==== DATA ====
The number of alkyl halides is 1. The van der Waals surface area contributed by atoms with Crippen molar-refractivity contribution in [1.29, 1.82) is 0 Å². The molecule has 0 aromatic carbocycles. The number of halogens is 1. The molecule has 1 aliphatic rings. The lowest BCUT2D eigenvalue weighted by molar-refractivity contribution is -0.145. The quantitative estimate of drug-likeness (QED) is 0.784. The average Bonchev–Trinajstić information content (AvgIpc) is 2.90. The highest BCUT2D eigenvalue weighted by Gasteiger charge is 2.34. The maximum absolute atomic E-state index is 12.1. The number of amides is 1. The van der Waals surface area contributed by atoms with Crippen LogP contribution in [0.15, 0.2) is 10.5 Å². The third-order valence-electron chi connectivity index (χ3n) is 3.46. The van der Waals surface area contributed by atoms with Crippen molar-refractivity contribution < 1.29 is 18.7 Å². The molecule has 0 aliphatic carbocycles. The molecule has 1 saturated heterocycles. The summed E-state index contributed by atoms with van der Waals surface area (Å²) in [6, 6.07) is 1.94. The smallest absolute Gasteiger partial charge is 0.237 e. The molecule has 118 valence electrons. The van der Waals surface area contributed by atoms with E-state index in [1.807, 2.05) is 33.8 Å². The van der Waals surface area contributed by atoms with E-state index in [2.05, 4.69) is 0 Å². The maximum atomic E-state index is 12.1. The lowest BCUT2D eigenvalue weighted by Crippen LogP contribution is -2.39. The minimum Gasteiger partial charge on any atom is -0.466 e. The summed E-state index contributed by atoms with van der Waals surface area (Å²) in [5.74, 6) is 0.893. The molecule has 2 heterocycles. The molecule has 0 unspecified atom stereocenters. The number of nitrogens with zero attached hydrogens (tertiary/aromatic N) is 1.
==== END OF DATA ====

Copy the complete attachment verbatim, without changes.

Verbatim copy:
The number of alkyl halides is 1. The van der Waals surface area contributed by atoms with Crippen molar-refractivity contribution in [1.29, 1.82) is 0 Å². The molecule has 0 aromatic carbocycles. The number of halogens is 1. The molecule has 1 aliphatic rings. The lowest BCUT2D eigenvalue weighted by molar-refractivity contribution is -0.145. The quantitative estimate of drug-likeness (QED) is 0.784. The average Bonchev–Trinajstić information content (AvgIpc) is 2.90. The highest BCUT2D eigenvalue weighted by Gasteiger charge is 2.34. The maximum absolute atomic E-state index is 12.1. The number of amides is 1. The van der Waals surface area contributed by atoms with Crippen LogP contribution in [0.15, 0.2) is 10.5 Å². The third-order valence-electron chi connectivity index (χ3n) is 3.46. The van der Waals surface area contributed by atoms with Crippen molar-refractivity contribution < 1.29 is 18.7 Å². The molecule has 0 aliphatic carbocycles. The molecule has 1 saturated heterocycles. The summed E-state index contributed by atoms with van der Waals surface area (Å²) in [6, 6.07) is 1.94. The smallest absolute Gasteiger partial charge is 0.237 e. The molecule has 118 valence electrons. The van der Waals surface area contributed by atoms with E-state index in [1.807, 2.05) is 33.8 Å². The van der Waals surface area contributed by atoms with E-state index in [2.05, 4.69) is 0 Å². The maximum atomic E-state index is 12.1. The lowest BCUT2D eigenvalue weighted by Crippen LogP contribution is -2.39. The minimum Gasteiger partial charge on any atom is -0.466 e. The summed E-state index contributed by atoms with van der Waals surface area (Å²) in [5.74, 6) is 0.893. The molecule has 2 heterocycles. The molecule has 0 unspecified atom stereocenters. The number of nitrogens with zero attached hydrogens (tertiary/aromatic N) is 1.